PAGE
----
RANGOON — Two soldiers on trial for the killing of journalist Par Gyi while in Burma Army custody last year have been acquitted by a military tribunal, according to the Myanmar Human Rights Commission (MHRC), as a separate inquiry into the incident by a civilian court continued this week.
Lance Corporal Kyaw Kyaw Aung and Private Naing Lin Tun from the No. 210 Light Infantry Division were charged with culpable homicide under Article 71 of the Defense Services Act and the Penal Code’s Article 304, according to a May 8 statement from the commission, with the court deciding to acquit the defendants in a ruling approved by the head of the Burma Army’s Southeast Command.
Par Gyi, also known as Aung Kyaw Naing, was apprehended in Mon State by the Burma Army last September, and remained missing for several weeks as his wife Ma Thandar, an award-winning human rights activist, repeatedly called for a search.
Weeks later, the military informed a member of the Myanmar Press Council that he had been killed after attempting to seize a weapon and flee from custody. The council was told that he had been buried shortly after his death. The military did not identify Par Gyi as a journalist, describing him instead as a member of a Karen rebel armed group that the government was exchanging hostilities with at the time.
MHRC began an investigation in October at the order of President Thein Sein and Par Gyi’s body was exhumed from a shallow grave on Nov. 5, revealing possible signs of torture.
The commission’s report, released in early December, did not address the torture claims and was rejected by the victim’s family and their lawyer. It did, however, recommend that the case be brought before a civilian court.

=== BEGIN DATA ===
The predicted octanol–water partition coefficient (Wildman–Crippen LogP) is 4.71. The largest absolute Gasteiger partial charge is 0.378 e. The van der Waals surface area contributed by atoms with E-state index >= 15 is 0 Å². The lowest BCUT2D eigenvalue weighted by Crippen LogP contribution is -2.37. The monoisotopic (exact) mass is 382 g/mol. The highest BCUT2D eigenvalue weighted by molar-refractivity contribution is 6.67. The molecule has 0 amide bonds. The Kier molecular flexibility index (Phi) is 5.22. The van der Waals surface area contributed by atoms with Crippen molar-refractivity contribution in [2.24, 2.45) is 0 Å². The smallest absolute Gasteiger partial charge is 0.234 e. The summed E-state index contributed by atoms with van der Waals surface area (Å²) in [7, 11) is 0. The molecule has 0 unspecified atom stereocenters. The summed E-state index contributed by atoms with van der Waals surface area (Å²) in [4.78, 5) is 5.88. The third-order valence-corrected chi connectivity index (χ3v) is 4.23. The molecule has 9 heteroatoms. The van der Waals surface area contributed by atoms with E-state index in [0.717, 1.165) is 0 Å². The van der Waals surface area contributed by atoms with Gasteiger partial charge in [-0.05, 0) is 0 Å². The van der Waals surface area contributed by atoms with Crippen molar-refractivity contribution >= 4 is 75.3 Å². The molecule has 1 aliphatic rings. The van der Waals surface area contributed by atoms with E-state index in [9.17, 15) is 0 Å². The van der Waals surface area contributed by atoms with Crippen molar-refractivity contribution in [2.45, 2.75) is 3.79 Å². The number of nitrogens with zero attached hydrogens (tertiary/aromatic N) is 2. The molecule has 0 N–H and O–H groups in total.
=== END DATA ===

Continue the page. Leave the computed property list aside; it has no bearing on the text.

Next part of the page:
The MHRC’s suggestion was apparently rejected by the military, which said a court martial should handle the case as laid out in Article 72 of the Defense Services Act, which applies to acts committed by soldiers against civilians in an active duty context.
The family’s lawyer Robert San Aung told The Irrawaddy that the military tribunal’s ruling would not affect separate ongoing proceedings at a civilian court in Mon State.
“We don’t know about the proceedings held at the military court and they did not even inform the suffering person, Ma Thandar,” Robert San Aung said.
The civilian trial’s fourth hearing was held on Monday, with the court taking testimony from Ma Thandar.
“Ma Thandar was questioned [about events] from the time of her husband’s disappearance; how she searched [for him]; difficulties she faced when she reported to the police station, military and border affairs minister; and about the injuries that were found on her husband’s body,” said Robert San Aung.
Civil court proceedings began in February, but Par Gyi’s widow and the family’s lawyer were not made aware of the trial until a third hearing was held in late April.
There are no defendants in the ongoing trial, which is due to resume on May 25.